GOP Variations On Birtherism and Rushism

This morning I mentioned PPP’s three-state battery of primary polls from OH, TN and GA in the contest of the presidential nominating contest. But PPP also asked some other questions of interest. The answers to one indicated that “birtherism” remains exceptionally strong among GOP primary voters, as a sort of Rorschach Test of their perception of Barack Obama as The Other; the other indicated that Rush Limbaugh’s slut-shaming exercise aimed at Sandra Fluke may have cost him more than some advertisers.

On this latter point, here is Tom Jensen’s summary:

Our numbers suggest that Rush Limbaugh has seen significant erosion in his popularity with Republican voters over the last week. The last time we polled on him nationally he was at 80/12 with GOPers. But now we find him below 50% in all three of these states: he’s at 45/28 in Ohio, 46/29 in Tennessee, and 44/30 in Georgia.

Republican women in particular have become very skeptical about Limbaugh in the states holding tomorrow’s 2 most competitive contests. He’s at only 39/28 with them in Ohio and 36/30 in Tennessee.

Digging a little deeper in the crosstabs, however, some pretty big splits appear on both subjects, beyond the relatively modest gender gap on Rush.

The most startling, to me at least, is the extraordinary support for both birtherism and Rush among self-ID’d Tea Party members in all three states. They reject Obama’s U.S. nativity by margins of 56/25 in OH, 62/22 in TN, and 54/24 in GA. Tea Folk also do not seem to share the issues with Limbaugh’s slut-shaming, approving of him by margins of 73/11 in OH, 72/12 in TN, and 69/14 in GA. Evangelicals are just as likely as Tea Folk (with whom, of course, they overlap greatly) to be birthers (50/25 in OH, 53/24 in TN, and 50/25 in GA); but do support Rush a bit less (54/23 in OH, 51/26 in TN, and 53/25 in GA). Indeed, it’s probable the varying sizes of the evangelical segment of the electorate (43% in OH, 66% in TN and 55% in GA) largely explain the statewide variations on these questions.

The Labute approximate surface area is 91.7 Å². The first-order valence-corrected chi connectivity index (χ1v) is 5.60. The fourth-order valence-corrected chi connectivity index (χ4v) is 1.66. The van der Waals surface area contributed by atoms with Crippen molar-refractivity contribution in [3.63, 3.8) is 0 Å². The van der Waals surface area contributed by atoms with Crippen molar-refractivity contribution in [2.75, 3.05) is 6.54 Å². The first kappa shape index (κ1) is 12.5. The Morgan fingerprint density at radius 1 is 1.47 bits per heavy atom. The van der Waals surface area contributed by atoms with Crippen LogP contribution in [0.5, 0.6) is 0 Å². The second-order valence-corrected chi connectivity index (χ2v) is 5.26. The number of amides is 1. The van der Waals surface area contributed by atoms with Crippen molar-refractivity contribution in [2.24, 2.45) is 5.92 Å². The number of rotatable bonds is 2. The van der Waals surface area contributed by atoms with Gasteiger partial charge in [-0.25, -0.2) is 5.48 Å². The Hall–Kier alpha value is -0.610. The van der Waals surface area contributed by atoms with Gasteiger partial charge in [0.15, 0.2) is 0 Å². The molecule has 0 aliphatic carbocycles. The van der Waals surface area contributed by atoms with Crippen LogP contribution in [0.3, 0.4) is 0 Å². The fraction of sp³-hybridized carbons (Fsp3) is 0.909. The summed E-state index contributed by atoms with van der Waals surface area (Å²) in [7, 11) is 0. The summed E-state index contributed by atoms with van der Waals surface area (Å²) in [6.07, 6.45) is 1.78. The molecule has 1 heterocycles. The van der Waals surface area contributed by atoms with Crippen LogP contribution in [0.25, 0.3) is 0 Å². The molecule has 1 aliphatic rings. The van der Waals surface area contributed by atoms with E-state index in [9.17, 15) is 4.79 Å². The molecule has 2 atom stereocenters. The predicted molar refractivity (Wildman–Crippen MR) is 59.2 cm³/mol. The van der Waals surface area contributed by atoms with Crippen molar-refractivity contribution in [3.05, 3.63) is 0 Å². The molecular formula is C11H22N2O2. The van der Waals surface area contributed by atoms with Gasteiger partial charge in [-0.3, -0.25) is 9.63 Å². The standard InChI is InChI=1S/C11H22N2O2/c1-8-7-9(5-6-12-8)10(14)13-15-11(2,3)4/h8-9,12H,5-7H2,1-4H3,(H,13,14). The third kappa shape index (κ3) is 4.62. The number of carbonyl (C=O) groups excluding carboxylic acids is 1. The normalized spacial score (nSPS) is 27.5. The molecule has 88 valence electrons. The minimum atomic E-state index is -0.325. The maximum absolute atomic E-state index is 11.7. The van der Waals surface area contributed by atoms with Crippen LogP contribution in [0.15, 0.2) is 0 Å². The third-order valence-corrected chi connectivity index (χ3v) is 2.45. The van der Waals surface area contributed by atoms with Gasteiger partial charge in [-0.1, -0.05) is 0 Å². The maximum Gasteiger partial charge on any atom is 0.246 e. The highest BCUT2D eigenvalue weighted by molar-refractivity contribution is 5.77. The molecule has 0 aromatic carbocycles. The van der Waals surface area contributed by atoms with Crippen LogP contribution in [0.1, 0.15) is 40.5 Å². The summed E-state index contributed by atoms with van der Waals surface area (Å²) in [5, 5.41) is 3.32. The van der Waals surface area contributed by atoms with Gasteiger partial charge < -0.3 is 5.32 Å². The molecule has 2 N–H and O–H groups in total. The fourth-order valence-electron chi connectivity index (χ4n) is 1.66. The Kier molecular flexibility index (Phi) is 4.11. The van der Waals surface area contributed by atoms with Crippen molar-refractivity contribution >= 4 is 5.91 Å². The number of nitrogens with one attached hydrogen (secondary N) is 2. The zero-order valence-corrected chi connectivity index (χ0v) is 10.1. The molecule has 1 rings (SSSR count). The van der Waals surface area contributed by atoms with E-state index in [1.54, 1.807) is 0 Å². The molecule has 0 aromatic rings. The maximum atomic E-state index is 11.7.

The other number that jumps out from the crosstabs are pretty notable generational splits. 18-45 year-olds reject birtherism by 54/27 in OH and 48/28 in GA, though in heavily evangelical TN they favor it 46/37. Over-65 voters are big birtherists everywhere: 44/34 in OH, 52/28 in TN and 47/30 in GA. Younger voters only narrowly approve of Rush in all three states, while over-65s give him near-majority support.

Even in the relatively monolithic GOP, some issues produce real divisions. But to the extent that the noisy “activist base” is older, more evangelical, and more pro-Tea Party than the party as a whole, it’s no wonder there’s incessant pressure on GOP pols to lean hard and sometimes crazy right.

Ed Kilgore

Ed Kilgore, a Monthly contributing editor, is a columnist for the Daily Intelligencer, New York magazine’s politics blog, and the managing editor for the Democratic Strategist.